Uniswap Holders Vote on Governance Shakeup To Avoid Bad Ideas

The Uniswap Foundation wants more time for voters to digest governance proposals, while raising the bar for them to pass


Source: Shutterstock


The Uniswap Foundation is hoping to revamp the popular decentralized exchange’s governance process, giving community members more time to discuss and gauge proposals.

As is the case with DAOs, holders of Uniswap’s native token UNI can vote on potential adjustments to the protocol. They can also delegate their tokens to a third party who votes on their behalf.

Currently, proposals must pass three milestones:

  • First, a “temperature check” needs 25,000 UNI ($150,000) in votes across a three-day poll.
  • Then, a “consensus check” needs 50,000 UNI ($300,000) in votes on an iterated proposal across a five-day poll.
  • Thirdly, final proposers must attract 2.5 million UNI ($14.85 million) in delegations, while the actual proposal needs 40 million UNI ($237.6 million) in votes to reach quorum.

The Uniswap Foundation has pitched replacing the first three-day poll with a seven-day “Request for Comment” (RFC) period.

Devin Walsh, executive director of Uniswap Foundation, said in a post that lengthening the first period would allow the community to properly formulate opinions and provide better suggestions.

Another change would rename the second-phase “consensus check” in favor of an amended “temperature check,” which would dramatically raise the quorum threshold from 50,000 UNI ($300,000) to 10 million UNI ($59.4 million). 

The Uniswap Foundation provided this handy governance chart (source).

There are 37 Uniswap delegates who wield more than 2.5 million UNI to vote, Walsh said in the proposal. This means proposers only need to gather support from just two of those delegates to move their proposals along to the final stage. The Uniswap Foundation hopes to change that.

“Increasing quorum to [10 million] UNI increases the effectiveness of this phase as a signal of community support,” Walsh said. An earlier version of the Foundation’s proposal sought a lower limit, at 5 million UNI ($29.7 million).

Walsh believes increasing the minimum quorum can drastically reduce the chances of lower quality proposals moving to the final phase. The final “governance proposal” phase would remain unchanged, including its 40 million UNI quorum threshold.

Uniswap’s native token, which DAO participants must hold to have their say, has lost 65% of its value this year, about the same as bitcoin and ether.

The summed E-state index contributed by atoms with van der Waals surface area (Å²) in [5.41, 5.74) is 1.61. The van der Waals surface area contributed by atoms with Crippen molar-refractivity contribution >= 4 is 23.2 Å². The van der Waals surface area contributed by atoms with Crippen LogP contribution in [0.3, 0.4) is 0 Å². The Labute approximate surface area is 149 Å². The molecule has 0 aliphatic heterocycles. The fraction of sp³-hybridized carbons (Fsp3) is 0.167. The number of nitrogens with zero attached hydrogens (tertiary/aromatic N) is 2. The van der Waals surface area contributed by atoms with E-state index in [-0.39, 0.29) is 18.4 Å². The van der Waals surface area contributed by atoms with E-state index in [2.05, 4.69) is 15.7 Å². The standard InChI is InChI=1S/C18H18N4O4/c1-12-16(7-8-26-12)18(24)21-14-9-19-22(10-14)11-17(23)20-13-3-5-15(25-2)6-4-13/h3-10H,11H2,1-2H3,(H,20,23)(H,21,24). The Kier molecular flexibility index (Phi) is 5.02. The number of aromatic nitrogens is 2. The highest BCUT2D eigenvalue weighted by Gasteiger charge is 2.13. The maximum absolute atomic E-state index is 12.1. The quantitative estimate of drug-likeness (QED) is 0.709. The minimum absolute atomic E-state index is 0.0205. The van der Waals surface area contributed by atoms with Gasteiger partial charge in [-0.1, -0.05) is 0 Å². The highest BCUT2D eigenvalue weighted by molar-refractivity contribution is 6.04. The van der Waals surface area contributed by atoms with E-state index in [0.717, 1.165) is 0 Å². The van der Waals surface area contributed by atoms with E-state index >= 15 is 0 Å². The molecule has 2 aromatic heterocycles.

Uniswap Foundation is meant to make governance smoother

Uniswap, which runs on Ethereum, is a cornerstone of the DeFi landscape and the largest decentralized exchange by trade volume.

While its volume has dropped about 80% since the start of the year, it still handles about $900 million per day — more than three times second-place Curve, which is processing around $200 million. For scale, leading centralized exchange Binance currently sees more than $7 billion in trade each day.

DAO members voted to create the Uniswap Foundation in August to reduce governance friction at Uniswap, especially around the creation of high-impact and high-value projects. It was designed to improve ecosystem navigation and provide $60 million in grants to community initiatives over the next few years.

An estimated $1.8 million worth of grants have already been awarded to 14 different projects, spread across three categories: Protocol growth, community growth and governance stewardship.

“One of the Uniswap Foundation’s mandates is to enable better decision making by the DAO, and a pain point has been the community governance process,” Walsh told Blockworks.

Voting for its governance shakeup went live on Snapshot on Wednesday and will last a total of seven days, ending on Dec. 21. At press time, 34 million UNI ($202 million) has been allocated to voting in favor of the Foundation’s proposal, with only 33 UNI ($200) voting against.

“We are pleased that this proposal has received so much feedback from delegates, and are excited for these changes, if approved, to both increase the process’s effectiveness as well as reduce its operational overhead,” Walsh said.

David Canellis contributed reporting.

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